In Japan, the most popular housing is often a modern, concrete-style, box home. However in recent years, a more traditional farmhouse or country style home, called a minka, or “people's house,” has begun to grow in popularity, particularly amongst younger people who are more focused on sustainability and traditional crafts. A minka can mean any home past a certain age in Japan, but traditionally it is one that focuses on hand-crafted beams and a pitched roof, and often is moved and rebuilt from centuries‑old structures that are set for demolition or left to rot. In this moving short film by Davina Pardo, we are introduced to a unlikely friendship between middle-aged American journalist John Roderick, and 20-something Yoshihiro Takishita, forged over the relocation and construction of their own minka.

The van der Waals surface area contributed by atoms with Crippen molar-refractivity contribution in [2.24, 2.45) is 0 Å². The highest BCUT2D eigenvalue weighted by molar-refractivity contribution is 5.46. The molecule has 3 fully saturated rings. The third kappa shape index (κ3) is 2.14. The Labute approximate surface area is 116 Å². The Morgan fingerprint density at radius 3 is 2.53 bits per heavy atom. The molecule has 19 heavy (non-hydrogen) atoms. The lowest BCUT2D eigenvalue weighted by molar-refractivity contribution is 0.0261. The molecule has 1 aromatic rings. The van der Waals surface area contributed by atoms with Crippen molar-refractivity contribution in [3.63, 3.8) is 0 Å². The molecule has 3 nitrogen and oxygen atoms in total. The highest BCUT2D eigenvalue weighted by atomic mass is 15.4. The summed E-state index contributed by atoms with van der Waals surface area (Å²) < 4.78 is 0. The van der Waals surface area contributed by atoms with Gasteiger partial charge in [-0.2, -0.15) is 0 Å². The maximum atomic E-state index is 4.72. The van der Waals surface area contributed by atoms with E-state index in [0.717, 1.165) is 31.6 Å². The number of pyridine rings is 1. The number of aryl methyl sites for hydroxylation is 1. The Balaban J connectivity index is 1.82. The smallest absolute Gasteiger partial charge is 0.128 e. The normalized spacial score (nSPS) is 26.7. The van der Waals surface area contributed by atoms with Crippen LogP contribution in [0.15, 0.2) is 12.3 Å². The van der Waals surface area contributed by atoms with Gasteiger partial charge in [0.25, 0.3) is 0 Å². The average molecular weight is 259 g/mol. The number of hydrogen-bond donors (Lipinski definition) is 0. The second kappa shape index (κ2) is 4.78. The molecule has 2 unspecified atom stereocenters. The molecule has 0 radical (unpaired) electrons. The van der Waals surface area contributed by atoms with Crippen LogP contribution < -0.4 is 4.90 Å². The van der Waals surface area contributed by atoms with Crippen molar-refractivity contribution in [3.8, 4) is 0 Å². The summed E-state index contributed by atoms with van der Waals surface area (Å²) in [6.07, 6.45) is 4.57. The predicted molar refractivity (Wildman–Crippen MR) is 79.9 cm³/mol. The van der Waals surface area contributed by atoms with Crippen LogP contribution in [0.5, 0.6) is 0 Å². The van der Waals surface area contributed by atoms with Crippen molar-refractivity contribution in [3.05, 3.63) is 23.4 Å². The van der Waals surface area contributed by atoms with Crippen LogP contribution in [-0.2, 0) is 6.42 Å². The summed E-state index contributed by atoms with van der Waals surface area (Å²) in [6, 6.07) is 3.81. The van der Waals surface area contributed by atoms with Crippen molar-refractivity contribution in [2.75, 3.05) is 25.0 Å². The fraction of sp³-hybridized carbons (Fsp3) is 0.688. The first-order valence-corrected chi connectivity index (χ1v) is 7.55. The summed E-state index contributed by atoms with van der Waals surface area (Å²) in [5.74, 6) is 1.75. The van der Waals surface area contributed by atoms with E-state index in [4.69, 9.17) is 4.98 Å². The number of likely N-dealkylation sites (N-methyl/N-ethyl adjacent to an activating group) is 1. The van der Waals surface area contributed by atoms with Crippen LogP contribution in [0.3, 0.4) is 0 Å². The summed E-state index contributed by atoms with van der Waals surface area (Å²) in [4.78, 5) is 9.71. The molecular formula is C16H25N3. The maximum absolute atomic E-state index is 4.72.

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  • Cindy

    Everything about this video is beautiful. The countryside, the home itself, and the love between these dear friends.

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  • To learn more about the resurgence of minka houses in Japan, check out this article from the Wall Street Journal.
  • Not sure it's worth moving and rebuilding old, rotting buildings? Read Six Practical Reasons to Save Old Buildings by the National Trust for Historic Preservation.
  • Making friends with people from different cultures and backgrounds makes for a richer and more interesting life. To learn more, visit this article from Entity Magazine, 5 Benefits of Having Global Friendships.

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